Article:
Updated: February 18, 2021 8:18:49 am
Genome sequencing of random Covid-19-infected samples has found E484K mutation in one sample in Amravati and N440K mutation in another sample in Yavatmal.
Doctors say the presence of E484K could explain why entire families are testing positive in Amravati that has recorded 2,843 new Covid-19 cases in the last one week and a positivity rate of 56.7 per cent, the highest in Maharashtra.
Mutation is natural in course of viral infection as the virus jumps from one host to another, but some mutations may cause increased transmission than others. The British Medical Journal reported that E484K mutation has been found in the fast spreading South African, UK and Brazilian variants. The mutation occurs in spike protein, allowing the virus to “slip past immune response”. It has also raised concerns regarding vaccine efficacy.
“The infected person with E484K mutation and entire family were positive for Covid-19. We found high viral load in the infected person,” said a senior doctor from Amravati. More random samples will be sent soon from Amravati.
Civil surgeon Dr Shyamsunder Nikam said hospitalisations have soared in the district amidst an unusual surge although most cases are mild infections. Worried by the spike, health workers are taking to vaccination in large numbers in the district. It is not yet clear if Covishield is effective against this mutation.
In Yavatmal, the N440K mutation has been found in one of the four samples the district sent for genome sequencing. The district has 11.4 per cent positivity rate and 507 new cases in last one week. The N440K has also been found in North India, and is associated with evading antibody response. Dr Vivek Gujar, from Yavatmal molecular lab, said they plan to collect more random samples to see if this mutation is widespread.
“Like Amravati, in Yavatmal entire family of infected persons is testing positive for Covid-19. This mutation can evade antibody response, if there are reinfections this mutation may be seen in those cases. But so far we have not come across a rise in reinfections,” he said.
Dr Archana Patil, Director (Family Welfare), Directorate of Health Services, said the samples from Amravati and Yavatmal were tested in BJ Medical College (Pune), and have now been sent to National Institute of Virology for a second test for confirmation.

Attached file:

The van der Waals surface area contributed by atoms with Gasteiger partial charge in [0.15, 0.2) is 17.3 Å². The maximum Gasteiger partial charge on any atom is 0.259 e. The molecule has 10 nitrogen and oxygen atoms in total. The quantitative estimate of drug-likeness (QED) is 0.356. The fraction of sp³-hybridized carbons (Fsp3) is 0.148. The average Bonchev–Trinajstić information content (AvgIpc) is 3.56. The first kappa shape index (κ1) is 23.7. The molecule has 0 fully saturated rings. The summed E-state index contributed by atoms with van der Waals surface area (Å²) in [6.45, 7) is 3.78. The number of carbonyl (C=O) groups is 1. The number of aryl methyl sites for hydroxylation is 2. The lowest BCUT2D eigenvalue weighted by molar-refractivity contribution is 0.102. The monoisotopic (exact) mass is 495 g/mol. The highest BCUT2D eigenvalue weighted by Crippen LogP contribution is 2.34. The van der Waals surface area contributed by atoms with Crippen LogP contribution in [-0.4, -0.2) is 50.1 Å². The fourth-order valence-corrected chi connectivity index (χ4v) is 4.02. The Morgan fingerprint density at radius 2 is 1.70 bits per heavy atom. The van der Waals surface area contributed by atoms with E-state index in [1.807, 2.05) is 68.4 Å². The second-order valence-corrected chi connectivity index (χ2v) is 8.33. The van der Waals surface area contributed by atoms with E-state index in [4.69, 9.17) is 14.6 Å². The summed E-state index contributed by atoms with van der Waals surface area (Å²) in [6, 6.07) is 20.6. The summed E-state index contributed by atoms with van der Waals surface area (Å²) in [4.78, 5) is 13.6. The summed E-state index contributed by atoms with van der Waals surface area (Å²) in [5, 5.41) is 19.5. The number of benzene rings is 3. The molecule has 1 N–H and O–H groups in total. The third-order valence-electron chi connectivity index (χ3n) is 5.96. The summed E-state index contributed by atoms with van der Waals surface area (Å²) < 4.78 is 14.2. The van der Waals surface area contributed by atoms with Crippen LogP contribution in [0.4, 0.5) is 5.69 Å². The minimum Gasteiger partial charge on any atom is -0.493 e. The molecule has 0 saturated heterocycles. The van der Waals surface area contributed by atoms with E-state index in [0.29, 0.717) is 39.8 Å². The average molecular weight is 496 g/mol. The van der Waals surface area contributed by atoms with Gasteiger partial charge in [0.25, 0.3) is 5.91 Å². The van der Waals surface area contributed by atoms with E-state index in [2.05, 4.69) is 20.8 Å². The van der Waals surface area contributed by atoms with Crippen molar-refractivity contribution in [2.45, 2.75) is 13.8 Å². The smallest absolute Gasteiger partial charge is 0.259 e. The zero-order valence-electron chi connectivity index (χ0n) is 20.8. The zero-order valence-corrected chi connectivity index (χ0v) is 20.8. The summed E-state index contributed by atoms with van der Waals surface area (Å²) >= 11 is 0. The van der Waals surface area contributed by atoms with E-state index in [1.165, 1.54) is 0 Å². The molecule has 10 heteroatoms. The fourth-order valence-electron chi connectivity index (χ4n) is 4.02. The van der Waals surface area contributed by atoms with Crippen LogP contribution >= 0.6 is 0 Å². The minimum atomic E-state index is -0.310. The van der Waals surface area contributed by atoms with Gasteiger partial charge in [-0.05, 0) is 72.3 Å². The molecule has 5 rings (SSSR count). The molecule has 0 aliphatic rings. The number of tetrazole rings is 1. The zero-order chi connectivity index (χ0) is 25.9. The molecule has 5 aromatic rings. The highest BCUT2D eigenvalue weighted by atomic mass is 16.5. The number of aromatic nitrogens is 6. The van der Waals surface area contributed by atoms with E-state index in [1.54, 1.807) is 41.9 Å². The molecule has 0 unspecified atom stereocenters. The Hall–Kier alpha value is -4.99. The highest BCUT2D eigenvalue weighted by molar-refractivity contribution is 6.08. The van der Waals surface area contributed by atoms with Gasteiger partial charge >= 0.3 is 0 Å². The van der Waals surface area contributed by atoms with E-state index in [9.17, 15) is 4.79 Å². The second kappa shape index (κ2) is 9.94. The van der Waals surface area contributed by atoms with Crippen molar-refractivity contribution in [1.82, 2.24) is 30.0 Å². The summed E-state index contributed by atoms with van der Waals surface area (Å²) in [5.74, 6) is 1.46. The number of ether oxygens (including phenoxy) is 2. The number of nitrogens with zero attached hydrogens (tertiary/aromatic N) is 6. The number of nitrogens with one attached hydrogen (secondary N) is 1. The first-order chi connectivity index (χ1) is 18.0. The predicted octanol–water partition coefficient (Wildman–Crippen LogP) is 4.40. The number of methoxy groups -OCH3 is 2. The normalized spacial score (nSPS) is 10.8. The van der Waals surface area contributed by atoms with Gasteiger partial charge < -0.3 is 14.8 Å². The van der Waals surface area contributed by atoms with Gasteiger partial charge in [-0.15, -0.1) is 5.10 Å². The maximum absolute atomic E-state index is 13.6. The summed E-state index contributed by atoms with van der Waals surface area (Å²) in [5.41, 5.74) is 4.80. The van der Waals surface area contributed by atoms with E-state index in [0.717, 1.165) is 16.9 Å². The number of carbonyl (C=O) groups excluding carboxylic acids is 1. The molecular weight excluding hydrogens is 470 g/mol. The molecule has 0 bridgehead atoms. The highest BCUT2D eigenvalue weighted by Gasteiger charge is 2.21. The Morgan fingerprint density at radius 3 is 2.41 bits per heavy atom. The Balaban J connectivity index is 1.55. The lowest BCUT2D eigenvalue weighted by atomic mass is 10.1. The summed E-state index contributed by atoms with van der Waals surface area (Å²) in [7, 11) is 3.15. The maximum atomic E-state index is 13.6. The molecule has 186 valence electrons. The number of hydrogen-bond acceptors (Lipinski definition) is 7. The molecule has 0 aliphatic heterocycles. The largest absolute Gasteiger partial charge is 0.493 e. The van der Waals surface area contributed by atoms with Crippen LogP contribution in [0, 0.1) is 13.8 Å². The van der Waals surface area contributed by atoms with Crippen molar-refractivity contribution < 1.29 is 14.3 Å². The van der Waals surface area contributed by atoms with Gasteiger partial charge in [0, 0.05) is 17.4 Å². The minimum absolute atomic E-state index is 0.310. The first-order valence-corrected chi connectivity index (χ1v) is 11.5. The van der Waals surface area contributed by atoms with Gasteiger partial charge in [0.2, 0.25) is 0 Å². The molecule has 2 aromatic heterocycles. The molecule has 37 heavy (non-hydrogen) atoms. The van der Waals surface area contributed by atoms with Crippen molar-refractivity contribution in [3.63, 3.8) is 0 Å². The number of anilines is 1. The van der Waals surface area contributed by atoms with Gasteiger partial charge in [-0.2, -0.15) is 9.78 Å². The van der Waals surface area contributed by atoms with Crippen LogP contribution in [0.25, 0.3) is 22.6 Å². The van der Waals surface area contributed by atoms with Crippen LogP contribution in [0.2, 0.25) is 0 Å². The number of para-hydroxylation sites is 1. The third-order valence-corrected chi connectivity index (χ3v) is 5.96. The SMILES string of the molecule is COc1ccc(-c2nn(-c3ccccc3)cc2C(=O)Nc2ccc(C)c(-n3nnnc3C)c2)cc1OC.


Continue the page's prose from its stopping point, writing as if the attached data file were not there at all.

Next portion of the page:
“Both these mutations are in spike protein of the virus. They are not severe, but they increase infectivity. They can effectively bind with ACE-2 protein and enter host cell, and try to evade the immune response. A person exposed to E484K will require more neutralising antibodies to suppress the virus than a person who does not have this mutation. N440K exhibits similar trait,” said Rajesh Pandey, scientist in CSIR-Institute of Genomics and Integrative Biology.
Maharashtra, with 38,013 active cases, has second highest cases in India after Kerala. In last one week active cases have risen in at least 21 districts of the state. Amravati, Wardha, Akola, Buldhana, and Yavatmal are all neighbouring districts that have collectively witnessed a spike in hospital admissions. In Amravati, hospitalisation and deaths have risen in last two weeks. “We are recording 3-4 deaths daily now, earlier they were 1-2,” civil surgeon Nikam said. In Buldhana, civil surgeon Dr Nitin Tadas said they are in process of sending five samples for genome sequencing. “We are seeing high infectivity. This could also be because people are less cautious about preventive measures,” he said.
Buldhana has a positivity rate of 26.5 per cent. Tadas said a series of mass gatherings has possibly led to a surge in Covid cases — from gram panchayat elections to marriages and political rallies before elections. Of 3,353 isolation beds, 783 are filled with Covid patients in the district.
There are some good and bad indicators in Covid-19 infection progression in Maharashtra. The average daily new cases has continued a downward slope from November till February if studied month wise. But a closer look at last three weeks suggests average daily new cases rose from 2,498 between January 27-February 2 to 2,646 between February 3-9 and to 3,581 between February 10-15.
At the same time, the fatality due to coronavirus has reduced from 1.63 per cent in January 27-February 2 period to 0.89 per cent in February 10-15. Even as cases are rising, fatality rate seems to remain under control for most parts of Maharashtra except five districts Raigad, Sindhudurg, Beed, Ratnagiri and Bhandara. The case fatality rate ranged between 4.6 and 7.4 per cent in these districts in last one week.
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